‘Just being there for someone can sometimes bring hope when all seems hopeless’ (Dave G Llewellyn)
The Growth at the Edge project will be measuring the impact that social enterprises have on health and wellbeing in rural communities. In designing a methodology I am becoming increasingly aware of the effect that ‘just being there’ will have on participant’s wellbeing, particularly in areas where community members may have little contact with external practitioners, such as researchers. This led me to ponder further about how open people might be to experiences that may affect their health and wellbeing, and their perceptions of their environment and relationships around them. What kinds of emotional tendencies do people have? What if someone’s life is filled with pessimism and scepticism? But mostly, to what extent can a very small encounter influence someone’s feelings of wellbeing?
The World Health Organisation (WHO) states that “wellbeing exists in two dimensions, subjective and objective. It comprises an individual’s experience of their life as well as a comparison of life circumstances with social norms and values”. The subjective side of wellbeing relates to how people perceive the quality of their lives; their emotional judgements towards happiness and how content they are with specific areas of their lives. Studies have found that being in good health generally makes people feel happier, and such happy emotions can have a positive effect on subjective feelings of wellbeing. Similarly, wellbeing can be generated if a person feels optimistic about their future and in control of their life.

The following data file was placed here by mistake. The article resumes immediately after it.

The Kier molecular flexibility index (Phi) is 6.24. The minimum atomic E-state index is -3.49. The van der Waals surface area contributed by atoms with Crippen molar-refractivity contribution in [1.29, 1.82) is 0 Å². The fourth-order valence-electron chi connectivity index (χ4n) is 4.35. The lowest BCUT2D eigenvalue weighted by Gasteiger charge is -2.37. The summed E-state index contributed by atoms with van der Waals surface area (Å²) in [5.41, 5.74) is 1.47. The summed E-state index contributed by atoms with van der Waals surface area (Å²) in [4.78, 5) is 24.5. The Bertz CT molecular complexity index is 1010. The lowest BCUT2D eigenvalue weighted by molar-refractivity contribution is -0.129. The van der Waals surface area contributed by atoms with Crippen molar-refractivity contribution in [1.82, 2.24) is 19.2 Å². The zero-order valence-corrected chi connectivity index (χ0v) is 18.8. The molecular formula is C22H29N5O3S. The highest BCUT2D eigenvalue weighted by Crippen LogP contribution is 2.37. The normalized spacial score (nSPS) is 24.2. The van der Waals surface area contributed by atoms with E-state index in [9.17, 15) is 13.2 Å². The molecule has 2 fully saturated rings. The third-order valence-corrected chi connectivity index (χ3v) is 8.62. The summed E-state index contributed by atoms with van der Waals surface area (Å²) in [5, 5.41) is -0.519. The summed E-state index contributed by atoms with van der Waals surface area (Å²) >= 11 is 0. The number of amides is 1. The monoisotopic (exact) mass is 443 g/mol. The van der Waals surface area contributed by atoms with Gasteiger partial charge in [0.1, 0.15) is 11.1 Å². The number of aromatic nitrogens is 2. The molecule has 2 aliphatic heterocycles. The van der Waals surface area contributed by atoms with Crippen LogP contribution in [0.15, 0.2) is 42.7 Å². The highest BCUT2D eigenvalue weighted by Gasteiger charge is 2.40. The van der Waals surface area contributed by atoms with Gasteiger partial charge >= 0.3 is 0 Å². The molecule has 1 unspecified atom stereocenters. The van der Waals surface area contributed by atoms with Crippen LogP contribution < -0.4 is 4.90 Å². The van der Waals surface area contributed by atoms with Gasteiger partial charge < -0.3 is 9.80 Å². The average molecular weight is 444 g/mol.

Antonovsky (1967) expressed this with ‘Sense of Coherence’ theory, which describes how feelings of health and wellbeing are underpinned by three main components. Firstly, having a comprehension that things happen in an orderly fashion and life events are predictable; secondly, that life is manageable and you have the support and resources to take care of things; and thirdly, a belief that things are meaningful and worthwhile, giving you a sense of purpose.
My project will be adopting a participatory action research (PAR) approach embedding the principles of design thinking to measure the health and wellbeing impacts of social enterprises. Potentially, by taking part in social enterprise activities, individuals and communities may feel empowered and less socially isolated. Communities may gain collective and individual responsibilities, and work in collaboration with stakeholders to develop and engage in something socially beneficial; the health and wellbeing effects of which could be increased physical, mental and emotional health. I can only hypothesise at this stage.
Nevertheless, in using participatory action research to measure the effects of social enterprise I will be working alongside individuals and communities to co-produce research methods and will allow them to guide the research topics. Individuals will be given the resources and support to engage in issues that are important in their lives; they will be given a voice and will become important stakeholders in the future of their social enterprise. PAR will allow participants to take part in meaningful practices such as workshops, interviews and focus groups, giving them a sense of purpose in the research arena. PAR methods could be as big as organising a community wide photography project, or as small as visiting an elderly community member for a cup of tea. I may form friendships and bonds with participants, much like Clemmie has highlighted in her previous blog //tinyurl.com/mertqbd. The very nature of PAR is that it goes straight to the heart of community engagement, much like social enterprises themselves.
So going back my original question- to what extent can a very small encounter influence someone’s feelings of wellbeing? What if the processes involved in participatory action research has more of an effect on individual’s wellbeing than the actual social enterprise itself? How do we unpick this, and should we unpick this?
The answers to this may be as simple as explicitly stating what I am aiming to measure from the outset, and asking participants to only comment on the social enterprise. Yet one cannot foresee the impact the presence of the researcher may have on the social enterprise itself.
The web continues to weave.